#alloftheabove is a dance piece about the artist’s role in times of conflict, born out of personal moments of doubt and frustration. The making of the piece posed questions of empathy, responsibility, and privilege. It also wants to defend the artists’ freedom to not be defined by their affiliation with any particular cause, while acknowledging the existence of suffering. The process is presented here as collection of written and visual sources and conversations with colleagues. I will reference Facebook (FB) often, pointing out that, although social media is now normalized as the core of our shared experience as a society, two years ago, when I started collecting these ideas, it hadn’t occurred to me that it would become so much so. I became interested in the habits of exchange of information of a certain group of people as a reflection of such group’s expression of empathy.
In August 2015, there was a post shared by Juanfran Maldonado, a friend from my hometown (Guanajuato, Mexico) with whom I haven't spoken in person in more than ten years. The post was shared from the ImpulzTanz Vienna Festival’s page, it was a picture of a printed letter, signed by “Members of the Mexican dance community”, which contained the following:
To the international arts community:
We are deeply shocked, hurt and angry about the torture and murder of Yesenia, Alejandra, Mile, Nadia and Rubén, in an apartment in the central area of Mexico City, this last July 31, 2015. This is not an isolated case, and it illustrates the escalation of violence across the country. The mathematics of terror under which we live add more victims everyday to the already thousands; people are murdered (close to 160,000 since 2007), disappeared (between 26,000 and 40,000), raped and abused in all kinds of horrifying ways without consequence. There is a pact of impunity signed by those who hold our government hostage of their interests. Neoliberalism has come to its purest form of cruelty in a situation like this. Bodies only matter as assets. The outrage we feel is very strong, and the strategies to face the facts are yet unknown.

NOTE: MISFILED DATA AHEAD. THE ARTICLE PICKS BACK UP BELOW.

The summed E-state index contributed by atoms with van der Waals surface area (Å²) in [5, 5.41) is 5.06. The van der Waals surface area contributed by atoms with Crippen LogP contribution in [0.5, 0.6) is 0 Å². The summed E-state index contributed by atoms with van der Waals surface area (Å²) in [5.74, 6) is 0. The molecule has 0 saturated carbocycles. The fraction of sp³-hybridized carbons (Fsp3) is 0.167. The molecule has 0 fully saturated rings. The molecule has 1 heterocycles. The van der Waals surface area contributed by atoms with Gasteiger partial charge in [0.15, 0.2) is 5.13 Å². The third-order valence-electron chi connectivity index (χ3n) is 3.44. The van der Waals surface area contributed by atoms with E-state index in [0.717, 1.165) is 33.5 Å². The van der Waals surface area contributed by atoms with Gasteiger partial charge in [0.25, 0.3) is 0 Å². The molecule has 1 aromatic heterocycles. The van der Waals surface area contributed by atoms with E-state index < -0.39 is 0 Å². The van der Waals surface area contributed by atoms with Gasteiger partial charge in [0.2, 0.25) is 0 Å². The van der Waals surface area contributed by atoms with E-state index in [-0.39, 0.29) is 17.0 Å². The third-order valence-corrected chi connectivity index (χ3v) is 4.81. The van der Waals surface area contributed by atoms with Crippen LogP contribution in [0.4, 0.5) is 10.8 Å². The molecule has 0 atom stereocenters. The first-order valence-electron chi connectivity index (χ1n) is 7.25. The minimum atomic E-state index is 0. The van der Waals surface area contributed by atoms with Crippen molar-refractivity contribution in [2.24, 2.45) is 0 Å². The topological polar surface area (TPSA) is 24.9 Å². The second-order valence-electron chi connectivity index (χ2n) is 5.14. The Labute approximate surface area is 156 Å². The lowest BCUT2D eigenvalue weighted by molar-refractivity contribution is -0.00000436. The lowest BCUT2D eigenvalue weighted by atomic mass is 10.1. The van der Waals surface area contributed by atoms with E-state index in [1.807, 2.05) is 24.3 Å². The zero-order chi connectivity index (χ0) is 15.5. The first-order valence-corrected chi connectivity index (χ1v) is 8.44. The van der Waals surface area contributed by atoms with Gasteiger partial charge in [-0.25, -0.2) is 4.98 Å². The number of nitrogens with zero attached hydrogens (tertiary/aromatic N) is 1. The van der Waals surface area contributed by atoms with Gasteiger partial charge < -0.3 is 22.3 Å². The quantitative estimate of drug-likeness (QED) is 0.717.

One of the victims, Nadia Dominique Vera Pérez was well known to many of us, she was our colleague because of her work as a producer and cultural promoter. She produced the Cuatro X Cuatro International Dance Festival in the city of Xalapa, Veracruz, crucial for the promotion and development of Mexican dance.
. . . As an anthropologist, Nadia strongly believed in the arts potential for social transformation, and acted accordingly, Nadia practiced as well a strenuous political activity on behalf of human rights and freedom of expression, against the injustices of an oppressing government, and in solidarity with the victims, the dead and the disappeared of our country. More than once, Nadia expressed her fear: she felt watched, marked. More than once she was threatened because of her political activism inside the state of Veracruz.
We find it very important to spread knowledge of her work and life, to talk about her, to highlight her identity, farther than just her picture of the idea of her broken body.
. . . We need your help and collaboration. We need the entire world to talk about this, because it just cannot keep going on. We live in a Mexico in which more than 90% of crimes are left unpunished, in which state violence is exercised more cynically every time, in which the notion of justice itself seems to be inaccessible. Our country is falling apart, violence gets worse, and we are subject to a greater danger everyday. Nadia was a fundamental element for art in Mexico, for dance and as members of an international community that intends to be reflexive, sensitive and critical, we believe that we are in this together. No matter if we met her or not, if we had similar aesthetic interests or not, if we are Mexican or not, a member of our community has been tortured and murdered in a failed state. Nadia’s death concerns the art community all over the world. It concerns us all. International pressure is one of the few effective protection mechanisms. We ask you to speak out with us, and since many of you perform, speak, write, screen, show . . . We ask you to take a moment during your presentations to talk about the five. We think that it is important to talk about this in spaces open to direct effective exchange.